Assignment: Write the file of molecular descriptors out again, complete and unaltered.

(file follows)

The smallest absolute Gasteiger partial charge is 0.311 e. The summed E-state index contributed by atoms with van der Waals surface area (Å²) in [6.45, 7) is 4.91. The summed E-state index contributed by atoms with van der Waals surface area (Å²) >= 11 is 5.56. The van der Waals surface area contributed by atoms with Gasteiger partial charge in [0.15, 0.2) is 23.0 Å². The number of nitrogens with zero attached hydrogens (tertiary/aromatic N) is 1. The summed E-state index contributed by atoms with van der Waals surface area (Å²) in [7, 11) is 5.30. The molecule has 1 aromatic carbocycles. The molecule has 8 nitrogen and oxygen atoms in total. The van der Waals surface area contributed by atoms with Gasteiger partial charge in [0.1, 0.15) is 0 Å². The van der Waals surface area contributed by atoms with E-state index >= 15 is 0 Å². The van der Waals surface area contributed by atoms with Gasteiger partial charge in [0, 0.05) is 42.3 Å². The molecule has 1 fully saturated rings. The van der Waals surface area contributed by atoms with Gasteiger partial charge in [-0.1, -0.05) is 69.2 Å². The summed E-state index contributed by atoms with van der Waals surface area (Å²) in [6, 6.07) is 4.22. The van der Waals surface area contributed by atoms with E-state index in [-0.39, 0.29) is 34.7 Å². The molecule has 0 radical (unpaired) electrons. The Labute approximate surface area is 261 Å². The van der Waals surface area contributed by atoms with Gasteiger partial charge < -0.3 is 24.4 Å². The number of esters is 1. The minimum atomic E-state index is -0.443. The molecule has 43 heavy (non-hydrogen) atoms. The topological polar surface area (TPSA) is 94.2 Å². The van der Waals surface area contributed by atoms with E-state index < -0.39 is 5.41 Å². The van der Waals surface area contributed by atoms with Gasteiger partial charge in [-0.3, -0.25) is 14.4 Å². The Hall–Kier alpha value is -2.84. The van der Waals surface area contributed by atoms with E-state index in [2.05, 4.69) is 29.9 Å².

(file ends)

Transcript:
The smallest absolute Gasteiger partial charge is 0.311 e. The summed E-state index contributed by atoms with van der Waals surface area (Å²) in [6.45, 7) is 4.91. The summed E-state index contributed by atoms with van der Waals surface area (Å²) >= 11 is 5.56. The van der Waals surface area contributed by atoms with Gasteiger partial charge in [0.15, 0.2) is 23.0 Å². The number of nitrogens with zero attached hydrogens (tertiary/aromatic N) is 1. The summed E-state index contributed by atoms with van der Waals surface area (Å²) in [7, 11) is 5.30. The molecule has 1 aromatic carbocycles. The molecule has 8 nitrogen and oxygen atoms in total. The van der Waals surface area contributed by atoms with Gasteiger partial charge in [0.1, 0.15) is 0 Å². The van der Waals surface area contributed by atoms with E-state index >= 15 is 0 Å². The van der Waals surface area contributed by atoms with Gasteiger partial charge in [0, 0.05) is 42.3 Å². The molecule has 1 fully saturated rings. The van der Waals surface area contributed by atoms with Gasteiger partial charge in [-0.1, -0.05) is 69.2 Å². The summed E-state index contributed by atoms with van der Waals surface area (Å²) in [6, 6.07) is 4.22. The van der Waals surface area contributed by atoms with E-state index in [-0.39, 0.29) is 34.7 Å². The molecule has 0 radical (unpaired) electrons. The Labute approximate surface area is 261 Å². The van der Waals surface area contributed by atoms with Gasteiger partial charge < -0.3 is 24.4 Å². The number of esters is 1. The minimum atomic E-state index is -0.443. The molecule has 43 heavy (non-hydrogen) atoms. The topological polar surface area (TPSA) is 94.2 Å². The van der Waals surface area contributed by atoms with E-state index < -0.39 is 5.41 Å². The van der Waals surface area contributed by atoms with Gasteiger partial charge in [-0.3, -0.25) is 14.4 Å². The Hall–Kier alpha value is -2.84. The van der Waals surface area contributed by atoms with E-state index in [2.05, 4.69) is 29.9 Å².